Tuesday, 18 June 2024

Community celebrates new Lower Lake High School gym

District officials cut the ribbon dedicating the new Lower Lake High School gym on Tuesday, April 14, 2009. From left, Lower Lake High School Principal Jeff Dixon; school board member Hank Montgomery; project manager Harriet Rogers; school board members Carolynn Jarrett, Mary Silva, Anita Gordon and Herb Gura; and Lower Lake High School Athletic Director Marty Udy. Photo by Glen R. Erspamer Jr.



LOWER LAKE – On Tuesday evening, the Konocti Unified School District hosted a celebration of the new Lower Lake High School gym, a massive state-of-the-art facility that embodies the community's willingness to invest in a vision of better facilities for its children. {sidebar id=139}

The new building – which provides the largest indoor event space in the county – has been open to events since January, but Tuesday marked the gym's official dedication and ribbon-cutting.

District Board President Mary Silva wielded the ceremonial big pair of scissors as other board members held a ribbon in front of the main entrance.

The accomplishment inspired one board member, Carolynn Jarrett, to call Konocti Unified “the little district that could.”

Measure G, an $18 million bond voters passed with 71.6 percent approval in 2004, provided some of the funds for the $9.5 million gym, which officials said came in $750,000 under budget but took a little longer than expected to complete, with about 16 months between groundbreaking and it being open for use.

Cliff Lantz, who retired last year from his post as district assistant superintendent, said the district put together about $40 million in bond funding, modernization funds, developers fees, Clearlake redevelopment funds and state grant funds to carry out districtwide facilities improvements. The bonds were originally supposed to be sold in three rounds but the higher property assessments at the time allows them to sell the bonds in two sales.

Lantz, a member of the management team that helped guide the project in its initial stages, said those funds paid to remodel classrooms and multipurpose rooms at each of the district's school campuses – Lower Lake High didn't get a new multipurpose room because it got the new gym – and build new libraries at each school.

Lower Lake High's gym is the capstone in the series of projects.

Lantz said that $1 million still remains in the form of funds to be reimbursed by the state. When the district eventually receives that money, Lantz said the old Lower Lake High gym will be modernized to include a fitness room, and the school's old auto shop will be renovated and turned into a wrestling room.

During the ceremony, attended by about 250 people, Superintendent Dr. Bill MacDougall said the new gym is a testament to community involvement.




Superintendent Dr. Bill MacDougall said the gym was an example of the community working together. Photo by Glen R. Erspamer Jr.



“Last year I asked a group of students what they liked best about Lake County and Clearlake,” he said.

Their answer: “In Clearlake, we help our own.”

MacDougall thanked the district's board members, local dignitaries and leaders, parents and students for their work to make the gym a reality.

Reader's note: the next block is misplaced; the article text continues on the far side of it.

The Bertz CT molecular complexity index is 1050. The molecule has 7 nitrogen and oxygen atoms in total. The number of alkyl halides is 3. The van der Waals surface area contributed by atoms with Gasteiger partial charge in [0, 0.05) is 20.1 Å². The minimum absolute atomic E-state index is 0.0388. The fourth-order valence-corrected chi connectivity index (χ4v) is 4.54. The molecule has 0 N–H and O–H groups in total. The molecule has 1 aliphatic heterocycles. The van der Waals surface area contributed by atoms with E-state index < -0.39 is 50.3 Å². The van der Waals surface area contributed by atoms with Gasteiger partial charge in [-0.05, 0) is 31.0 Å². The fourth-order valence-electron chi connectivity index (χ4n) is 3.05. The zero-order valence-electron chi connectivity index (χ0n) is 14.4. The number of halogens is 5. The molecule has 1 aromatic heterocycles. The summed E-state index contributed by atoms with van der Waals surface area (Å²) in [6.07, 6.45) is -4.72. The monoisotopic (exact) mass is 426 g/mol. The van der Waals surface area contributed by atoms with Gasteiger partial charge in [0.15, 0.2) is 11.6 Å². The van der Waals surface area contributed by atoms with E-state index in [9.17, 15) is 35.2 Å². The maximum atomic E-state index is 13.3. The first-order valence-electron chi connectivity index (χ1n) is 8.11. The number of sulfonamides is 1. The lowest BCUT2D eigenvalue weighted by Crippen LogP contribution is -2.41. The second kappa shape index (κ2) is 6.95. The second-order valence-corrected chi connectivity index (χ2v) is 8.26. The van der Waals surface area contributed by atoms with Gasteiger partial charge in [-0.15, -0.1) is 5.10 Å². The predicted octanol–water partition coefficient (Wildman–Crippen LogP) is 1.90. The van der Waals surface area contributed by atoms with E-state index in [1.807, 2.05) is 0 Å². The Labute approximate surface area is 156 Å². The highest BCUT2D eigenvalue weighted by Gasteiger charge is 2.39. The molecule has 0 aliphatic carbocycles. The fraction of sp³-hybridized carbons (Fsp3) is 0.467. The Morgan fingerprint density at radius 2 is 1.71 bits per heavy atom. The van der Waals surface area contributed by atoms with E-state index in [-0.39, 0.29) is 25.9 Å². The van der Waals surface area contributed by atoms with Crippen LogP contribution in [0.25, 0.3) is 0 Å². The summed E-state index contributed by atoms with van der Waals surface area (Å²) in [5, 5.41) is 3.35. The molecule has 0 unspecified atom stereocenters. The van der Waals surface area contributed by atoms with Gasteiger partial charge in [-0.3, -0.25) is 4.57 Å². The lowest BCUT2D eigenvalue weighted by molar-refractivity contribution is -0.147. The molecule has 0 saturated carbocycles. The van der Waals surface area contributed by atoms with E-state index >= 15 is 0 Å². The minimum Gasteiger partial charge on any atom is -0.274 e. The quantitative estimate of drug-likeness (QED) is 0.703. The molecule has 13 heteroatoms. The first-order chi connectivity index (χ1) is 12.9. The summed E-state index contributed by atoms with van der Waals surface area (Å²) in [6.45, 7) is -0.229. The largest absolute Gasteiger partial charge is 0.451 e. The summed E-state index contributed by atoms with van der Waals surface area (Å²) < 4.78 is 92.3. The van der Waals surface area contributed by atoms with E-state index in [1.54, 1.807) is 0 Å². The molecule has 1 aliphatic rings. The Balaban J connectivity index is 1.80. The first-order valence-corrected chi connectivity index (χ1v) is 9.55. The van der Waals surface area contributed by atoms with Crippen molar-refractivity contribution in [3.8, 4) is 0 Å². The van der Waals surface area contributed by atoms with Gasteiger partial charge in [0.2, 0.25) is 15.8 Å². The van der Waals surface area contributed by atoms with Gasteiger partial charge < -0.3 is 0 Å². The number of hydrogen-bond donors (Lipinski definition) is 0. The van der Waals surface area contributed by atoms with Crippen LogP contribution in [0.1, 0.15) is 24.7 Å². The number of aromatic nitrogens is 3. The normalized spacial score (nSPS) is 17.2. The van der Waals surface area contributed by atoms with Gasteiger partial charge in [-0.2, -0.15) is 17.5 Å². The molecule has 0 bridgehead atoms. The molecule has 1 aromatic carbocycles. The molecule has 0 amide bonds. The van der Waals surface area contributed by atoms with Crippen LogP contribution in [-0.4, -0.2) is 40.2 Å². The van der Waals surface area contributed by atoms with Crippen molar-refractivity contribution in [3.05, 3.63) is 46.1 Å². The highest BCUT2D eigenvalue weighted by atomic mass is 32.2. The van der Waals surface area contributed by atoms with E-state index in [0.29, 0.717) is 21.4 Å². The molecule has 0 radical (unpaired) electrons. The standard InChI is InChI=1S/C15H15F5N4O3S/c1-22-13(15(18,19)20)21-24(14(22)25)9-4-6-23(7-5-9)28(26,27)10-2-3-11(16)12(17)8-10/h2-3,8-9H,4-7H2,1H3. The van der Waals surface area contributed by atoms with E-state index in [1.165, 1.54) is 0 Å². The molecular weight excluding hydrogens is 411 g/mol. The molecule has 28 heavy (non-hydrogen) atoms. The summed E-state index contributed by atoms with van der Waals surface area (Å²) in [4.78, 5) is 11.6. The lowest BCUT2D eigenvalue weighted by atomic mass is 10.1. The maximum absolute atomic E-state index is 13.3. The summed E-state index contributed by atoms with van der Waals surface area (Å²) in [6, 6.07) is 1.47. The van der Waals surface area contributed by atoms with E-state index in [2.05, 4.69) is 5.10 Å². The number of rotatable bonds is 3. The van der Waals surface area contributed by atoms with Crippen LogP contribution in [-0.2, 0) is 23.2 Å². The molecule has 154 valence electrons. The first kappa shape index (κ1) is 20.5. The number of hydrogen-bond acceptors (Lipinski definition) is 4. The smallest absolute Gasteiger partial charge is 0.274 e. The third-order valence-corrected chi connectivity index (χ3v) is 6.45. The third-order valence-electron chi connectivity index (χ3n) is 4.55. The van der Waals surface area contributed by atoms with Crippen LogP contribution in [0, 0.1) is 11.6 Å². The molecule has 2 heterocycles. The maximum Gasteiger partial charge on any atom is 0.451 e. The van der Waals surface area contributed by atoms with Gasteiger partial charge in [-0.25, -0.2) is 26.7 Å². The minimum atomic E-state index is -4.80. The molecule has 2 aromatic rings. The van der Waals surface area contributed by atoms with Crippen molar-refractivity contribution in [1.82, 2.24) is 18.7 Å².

Silva told the crowd, “This is such a great day.”

In the five years since the district decided to build the gym, it's faced numerous obstacles, including recent budget cuts, she said.

“Our district and community chose to invest in the future of our schools,” said Silva, noting that it's amazing what can be accomplished when people work together.

Silva said the district's schools exist and thrive out of hope for a brighter future for the community's children.

Former Superintendent Dr. Louise Nan said that dreams, when brought out into the daylight, become visions.

She noted that Tuesday was the 81st anniversary of the dedication of Lower Lake High School.

Nan said the district's board started the project after deciding that the children deserved better than what they had.

“I love you Lower Lake,” she said. “Enjoy what you have.”




From left, Supervisor Jeff Smith, County Administrative Officer Kelly Cox and Supervisor Jim Comstock look on during the Lower Lake High School gym dedication ceremony on Tuesday, April 14, 2009. Photo by Glen R. Erspamer Jr.



Marty Udy, the school's athletic director, called the gym “something the kids can take pride in,” and said he's seeing them take care of the building.

It's also a point of pride, said Udy, to have a facility that is the envy of other schools.

Lower Lake High Principal Jeff Dixon – who called himself the luckiest principal on earth – noted the gym's use not just as an athletic facility but also as a great performance space, and the school's drama and music students proved Dixon right with several songs and skits. The school's jazz band even played a composition of Dixon's called “Play Ball,” to celebrate the building's sports use.




Music teacher Cydney Dixon leads the concert choir in one of its performances during the gym dedication ceremonies on Tuesday, April 14, 2009. Photo by Glen R. Erspamer Jr.



Lower Lake Elementary's “Confused Souls” band also rocked the house, with second grader Gabrielle Murray singing a solo and fifth grader and singer Megan Smith, 10, of Lower Lake leading the bad through numbers that included “Twist and Shout,” a song she suggested that “some of you might have heard of.”

After the ceremony, Associated Student Body members offered tours of the facility as the band continued to play on.

E-mail Elizabeth Larson at This email address is being protected from spambots. You need JavaScript enabled to view it..




The new plaque that will be featured at the gymnasium, which Emmalena Illia

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